(TibetanReview.net, Mar11’20) – A ‘gratitude education campaign’ launched in Wuhan, capital of Hubei Province, teaching residents to be grateful to President Xi Jinping and the party over the handling of the Covid-19 outbreak has backfired, prompting senior provincial officials to change the tenor of the campaign. The officials have now, instead, taken to praise the people of Wuhan as heroes in an apparent attempt to contain a public backlash sparked by the original move, reported the scmp.com Mar 10.
The Covid-19 epidemic broke out in Wuhan in Dec 2019. The Chinese leadership prevented information about the new deadly virus being made public in the initial stage, censoring the media and punishing medical personnel who tried to get the word out to their fellow-professionals, thereby facilitating its rapid national and global spread.
“Wuhan is a city of heroes, and the Wuhan people are heroes,” Hubei party chief Ying Yong, who was appointed to his post last month, was quoted as saying Mar 8 in a change of his tune. “[Wuhan’s people] … have shown resilience and strong will … I hereby express my sincere gratitude to the people of Wuhan and Hubei.”
The report said that two days earlier, the city’s party chief Wang Zhonglin had triggered an angry backlash online after proposing an “extensive gratitude education campaign”.
The report cited Changjiang River Daily, a newspaper affiliated with the municipal party committee, as saying that Wang had made the suggestion during a Mar 6 meeting to discuss the outbreak.
“[We must] be grateful for the general secretary [Xi] and the Communist Party,” he was quoted as having said. “[We must] listen to the party, follow the party.”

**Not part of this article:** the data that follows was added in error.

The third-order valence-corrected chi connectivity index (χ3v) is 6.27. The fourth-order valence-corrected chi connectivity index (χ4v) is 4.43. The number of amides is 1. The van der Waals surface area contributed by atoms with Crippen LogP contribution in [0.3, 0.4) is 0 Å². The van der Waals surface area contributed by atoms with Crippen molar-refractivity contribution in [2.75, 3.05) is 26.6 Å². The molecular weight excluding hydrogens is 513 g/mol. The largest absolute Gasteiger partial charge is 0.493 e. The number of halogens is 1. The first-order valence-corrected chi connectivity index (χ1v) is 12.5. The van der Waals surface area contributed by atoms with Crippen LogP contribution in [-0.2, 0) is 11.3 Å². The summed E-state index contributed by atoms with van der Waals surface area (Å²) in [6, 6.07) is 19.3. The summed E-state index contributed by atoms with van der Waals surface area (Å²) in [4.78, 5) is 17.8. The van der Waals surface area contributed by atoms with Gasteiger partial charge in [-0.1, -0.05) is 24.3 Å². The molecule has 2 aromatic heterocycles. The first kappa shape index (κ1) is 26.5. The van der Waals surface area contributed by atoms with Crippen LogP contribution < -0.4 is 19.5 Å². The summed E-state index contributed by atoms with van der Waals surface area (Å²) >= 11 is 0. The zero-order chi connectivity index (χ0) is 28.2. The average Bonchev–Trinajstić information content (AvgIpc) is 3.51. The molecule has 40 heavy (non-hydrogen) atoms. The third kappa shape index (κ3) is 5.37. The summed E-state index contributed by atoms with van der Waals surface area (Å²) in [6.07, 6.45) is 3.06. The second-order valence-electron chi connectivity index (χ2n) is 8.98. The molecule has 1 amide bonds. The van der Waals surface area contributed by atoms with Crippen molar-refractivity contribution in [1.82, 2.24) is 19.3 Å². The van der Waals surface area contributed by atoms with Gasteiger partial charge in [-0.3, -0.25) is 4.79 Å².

The report noted that Chinese internet users were furious that Wang expected the people to be grateful as they had paid a heavy price for the complete lockdown of the city.
Wuhan has remained in complete lockdown since Jan 23, with most the city’s residents still banned from leaving their homes.
“The government should put an end to its arrogance and humbly express gratitude to its master – millions of people in Wuhan,” Fang Fang, a Wuhan-based writer, was quoted as having written in a widely circulated article first published on WeChat.
The report noted that in the face of mounting public anger, Chinese news outlets deleted most of the coverage of Wang’s remarks, which could still be viewed on cached web pages.
Changjiang River Daily, which first reported the suggestion, was stated to have now removed its online version of the report.
The report noted that during an inspection tour in Beijing last month, Xi had called on officials to strengthen “guidance of public opinion” and to focus on the Communist Party’s care for Wuhan and Hubei province.
The report said practices from Beijing’s old propaganda playbook had triggered a rare public backlash in the past two months, forcing publicity campaigns to put a positive spin on the party’s efforts to be aborted.